3 Ways to Improve Your IQ as a Leader

by | Nov 27, 2019

If you know anything about me, then you know that I’m always talking about EQ (emotional quotient) it’s importance for leaders. Well, I thought it’s about time I say a little something about IQ and the significance it has in leadership. To many, I am sure the term IQ conjures up images of super-genius child prodigies, or heroic movie stars who save the planet with the power of their brain, but what exactly is it really? And is it something we should even care about?  

Your intelligence quotient (IQ) is a measure of your cognitive abilities needed to solve problems, or to put it another way, IQ is in large part a measure of your ability to recognize patterns. Ray Kurzweil, an American inventor, said “Pattern recognition is the essence of all human thought.” So, if we take him at his word, IQ is pretty important to a leader.  

If you’re wondering what your IQ is, there are different tests out there that will measure it for you. A few of today’s most common IQ tests include:

  • The Wechsler Adult Intelligence Scale for Adults
  • The Wechsler Intelligence Scale for Children
  • The Stanford-Binet Intelligence Scales
  • The Kaufman Assessment Battery for Children
  • The Cognitive Assessment System
  • The Differential Ability Scales
  • The Woodcock-Johnson Tests of Cognitive Abilities
Jeff Ruby

Jeff Ruby

Founder & CEO of RedRock Leadership

During the course of his professional career, he has worked in organizations ranging in size from a sole practitioner to Fortune 500. Included in his experience are roles in starting and selling companies, sales and sales management, training and development and executive coaching.

RedRock Leadership is a sales training and leadership development company committed to growing companies by growing individuals through on-going training infused with the competencies of emotional intelligence.

What if you test and don’t love your results? Is it time to throw in the towel? Absolutely not. You can improve your IQ, and I’m going to give you three ways to do it.

First, I know being a leader requires you to have a good head on your shoulders, to be able to make sense of large amounts of data, and to make difficult decisions based on that data. It is my firm belief that “book smarts” are made even stronger in a person who doesn’t solely rely on intelligence. If you’re going to succeed in life, I recommend cultivating prudence, willpower, goal-orientation, confidence, and perseverance.

Keep that in mind as we look at how to improve your IQ.

  1. Become a Student of Life

Study everything: math, art, sciences, languages, and anything else you can think of.  Become a voracious reader, listen to different podcasts, and sign-up for classes. Engage your mind and your hands – take a woodworking class or an art class.  Learning something new engages the brain to create new neural pathways and can even cause certain parts of the brain to expand. For example, learning a new language increases the volume of the hypothalamus because you’re causing the language centers of the brain to expand, which also helps with other language tasks such as negotiating, reading, and problem-solving.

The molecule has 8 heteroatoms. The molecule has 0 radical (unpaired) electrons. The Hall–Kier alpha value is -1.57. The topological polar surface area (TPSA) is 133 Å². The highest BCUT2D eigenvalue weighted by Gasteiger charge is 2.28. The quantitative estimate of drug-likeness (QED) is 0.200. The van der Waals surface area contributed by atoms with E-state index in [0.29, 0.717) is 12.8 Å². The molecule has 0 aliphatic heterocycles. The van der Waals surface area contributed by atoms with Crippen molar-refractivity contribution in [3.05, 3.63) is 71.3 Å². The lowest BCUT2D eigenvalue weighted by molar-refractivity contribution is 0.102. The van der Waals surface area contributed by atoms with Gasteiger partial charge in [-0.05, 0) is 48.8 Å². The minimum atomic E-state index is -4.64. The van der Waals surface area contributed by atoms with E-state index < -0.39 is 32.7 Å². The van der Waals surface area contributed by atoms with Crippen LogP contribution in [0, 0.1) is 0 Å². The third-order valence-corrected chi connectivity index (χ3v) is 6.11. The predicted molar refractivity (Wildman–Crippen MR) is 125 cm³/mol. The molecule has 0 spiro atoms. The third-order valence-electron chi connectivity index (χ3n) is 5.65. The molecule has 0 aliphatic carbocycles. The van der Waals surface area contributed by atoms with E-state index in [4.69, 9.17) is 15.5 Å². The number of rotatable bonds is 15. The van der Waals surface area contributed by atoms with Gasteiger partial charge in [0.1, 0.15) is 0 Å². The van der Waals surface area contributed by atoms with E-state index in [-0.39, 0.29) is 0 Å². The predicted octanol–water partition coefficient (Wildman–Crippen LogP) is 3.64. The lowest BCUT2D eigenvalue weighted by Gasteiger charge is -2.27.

If there’s something you’re good at, sign-up to teach a class. This can mean volunteering to coach your child’s soccer team or teaching a class at a community college. Stretch your brain and learn to notice patterns.

  1. Add Aerobic Exercise to Your Day

Neuroscience shows that aerobic exercise is very good for your brain.  In fact, a Swedish study proved that cardiovascular fitness can raise your verbal intelligence by 50%. As an added bonus, exercise releases endorphins whichreduce pain, boost pleasure and reduce stress and anxiety.

  1. Journal

What happens to you is not as important as the meaningyou assign to what happens to you. For this reason, journaling can help you sort through your experiences and be intentional about next steps. It can help you clarify your thinking.

Journaling can help you separate good thoughts from bad thoughts. Life often happens so quickly that you are left with little time to stop and reflect on the bigger picture. As you reflect on the bigger picture, take the time to record significant lessons learned. When you write down the lessons you are learning, you’ll be less likely to repeat your missteps and mistakes. This means that your cognitive ability will expand and you’ll be in a in a position to make better decisions the next time.

Finally, a journal is not only a place for lessons you are learning but also the questions you are asking. The quality of your questions determines the quality of your answers.

Journaling will help you take charge of your thinking. It will help you improve your focus.

Journal for 20 minutes a day and you will boost your mood, lower stress levels, and improve the efficiency of deep cognitive processing. It’s this processing that is core to fluid intelligence and will help you become more innovative.

Becoming a better leader will help you improve in your career and your personal life. Contact me today to learn more about RedRock Leadership and how we can help you unleash your potential for exponential growth!